We are quickly, by evolutionary standards, becoming a mutant species.
About 5 million people lived on Earth 10,000 years ago. By 2050 there will be more than 9 billion people on our planet.
This rapid population growth has an interesting genetic fingerprint: each generation of the whole population has about 100 billion mutations. A few of these mutations may be beneficial, helping us adapt to—for example—living in high altitudes. The rest, some believe, can be potentially harmful and are making us prone to illness.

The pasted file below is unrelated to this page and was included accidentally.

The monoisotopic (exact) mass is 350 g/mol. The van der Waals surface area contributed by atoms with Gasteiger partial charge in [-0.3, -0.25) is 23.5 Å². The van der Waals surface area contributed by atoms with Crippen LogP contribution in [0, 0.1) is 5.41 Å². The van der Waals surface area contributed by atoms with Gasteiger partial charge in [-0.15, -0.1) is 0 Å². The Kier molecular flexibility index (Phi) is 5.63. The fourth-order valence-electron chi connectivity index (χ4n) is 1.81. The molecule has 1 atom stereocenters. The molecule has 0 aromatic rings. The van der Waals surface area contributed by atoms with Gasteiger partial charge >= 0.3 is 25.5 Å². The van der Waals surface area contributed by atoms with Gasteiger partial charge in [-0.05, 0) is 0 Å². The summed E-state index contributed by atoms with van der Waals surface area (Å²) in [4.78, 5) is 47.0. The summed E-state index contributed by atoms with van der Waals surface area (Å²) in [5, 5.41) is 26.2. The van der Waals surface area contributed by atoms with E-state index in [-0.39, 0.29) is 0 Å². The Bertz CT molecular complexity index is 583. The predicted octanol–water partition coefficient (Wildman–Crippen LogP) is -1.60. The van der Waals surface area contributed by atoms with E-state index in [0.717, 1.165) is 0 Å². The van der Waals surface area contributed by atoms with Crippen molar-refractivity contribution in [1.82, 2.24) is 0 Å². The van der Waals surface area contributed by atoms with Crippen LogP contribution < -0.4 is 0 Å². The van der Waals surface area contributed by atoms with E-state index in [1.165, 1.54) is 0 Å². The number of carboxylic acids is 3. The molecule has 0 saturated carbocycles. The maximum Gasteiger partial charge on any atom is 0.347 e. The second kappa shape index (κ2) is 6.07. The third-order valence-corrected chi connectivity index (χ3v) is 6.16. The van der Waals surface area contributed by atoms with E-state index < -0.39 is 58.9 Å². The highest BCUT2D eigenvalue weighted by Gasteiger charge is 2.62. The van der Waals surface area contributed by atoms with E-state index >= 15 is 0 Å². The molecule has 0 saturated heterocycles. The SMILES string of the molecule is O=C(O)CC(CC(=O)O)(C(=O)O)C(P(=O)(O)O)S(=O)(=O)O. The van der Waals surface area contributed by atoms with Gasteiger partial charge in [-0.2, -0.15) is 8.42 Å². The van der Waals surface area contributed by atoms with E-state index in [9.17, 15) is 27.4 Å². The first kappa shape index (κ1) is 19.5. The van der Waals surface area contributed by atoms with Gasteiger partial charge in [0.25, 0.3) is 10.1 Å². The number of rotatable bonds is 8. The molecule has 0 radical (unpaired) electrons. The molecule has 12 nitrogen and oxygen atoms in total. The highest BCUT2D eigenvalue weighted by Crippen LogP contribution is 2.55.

Our species may be 200,000 years old but studies suggest that the majority of our current genetic variation (single nucleotide mutations) have occurred only in the past 5,000 years.